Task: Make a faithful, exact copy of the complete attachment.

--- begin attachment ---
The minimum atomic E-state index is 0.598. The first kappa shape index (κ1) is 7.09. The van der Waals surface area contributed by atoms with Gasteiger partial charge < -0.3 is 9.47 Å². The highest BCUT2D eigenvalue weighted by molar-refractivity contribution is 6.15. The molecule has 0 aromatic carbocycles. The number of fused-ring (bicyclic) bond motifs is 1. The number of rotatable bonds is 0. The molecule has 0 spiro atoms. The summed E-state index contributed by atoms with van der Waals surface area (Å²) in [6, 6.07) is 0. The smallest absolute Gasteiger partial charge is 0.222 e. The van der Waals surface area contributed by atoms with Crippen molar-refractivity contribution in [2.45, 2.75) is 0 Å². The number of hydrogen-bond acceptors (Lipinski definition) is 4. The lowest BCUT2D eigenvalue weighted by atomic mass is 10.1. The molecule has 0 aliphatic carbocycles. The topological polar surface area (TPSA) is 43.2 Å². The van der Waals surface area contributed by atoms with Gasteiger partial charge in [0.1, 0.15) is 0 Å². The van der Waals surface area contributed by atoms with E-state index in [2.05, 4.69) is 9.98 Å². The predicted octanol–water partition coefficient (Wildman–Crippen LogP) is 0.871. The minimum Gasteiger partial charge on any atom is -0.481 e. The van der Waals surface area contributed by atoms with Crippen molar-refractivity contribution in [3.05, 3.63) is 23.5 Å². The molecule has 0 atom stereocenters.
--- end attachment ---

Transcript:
The minimum atomic E-state index is 0.598. The first kappa shape index (κ1) is 7.09. The van der Waals surface area contributed by atoms with Gasteiger partial charge < -0.3 is 9.47 Å². The highest BCUT2D eigenvalue weighted by molar-refractivity contribution is 6.15. The molecule has 0 aromatic carbocycles. The number of fused-ring (bicyclic) bond motifs is 1. The number of rotatable bonds is 0. The molecule has 0 spiro atoms. The summed E-state index contributed by atoms with van der Waals surface area (Å²) in [6, 6.07) is 0. The smallest absolute Gasteiger partial charge is 0.222 e. The van der Waals surface area contributed by atoms with Crippen molar-refractivity contribution in [2.45, 2.75) is 0 Å². The number of hydrogen-bond acceptors (Lipinski definition) is 4. The lowest BCUT2D eigenvalue weighted by atomic mass is 10.1. The molecule has 0 aliphatic carbocycles. The topological polar surface area (TPSA) is 43.2 Å². The van der Waals surface area contributed by atoms with Gasteiger partial charge in [0.1, 0.15) is 0 Å². The van der Waals surface area contributed by atoms with E-state index in [2.05, 4.69) is 9.98 Å². The predicted octanol–water partition coefficient (Wildman–Crippen LogP) is 0.871. The minimum Gasteiger partial charge on any atom is -0.481 e. The van der Waals surface area contributed by atoms with Crippen molar-refractivity contribution in [3.05, 3.63) is 23.5 Å². The molecule has 0 atom stereocenters.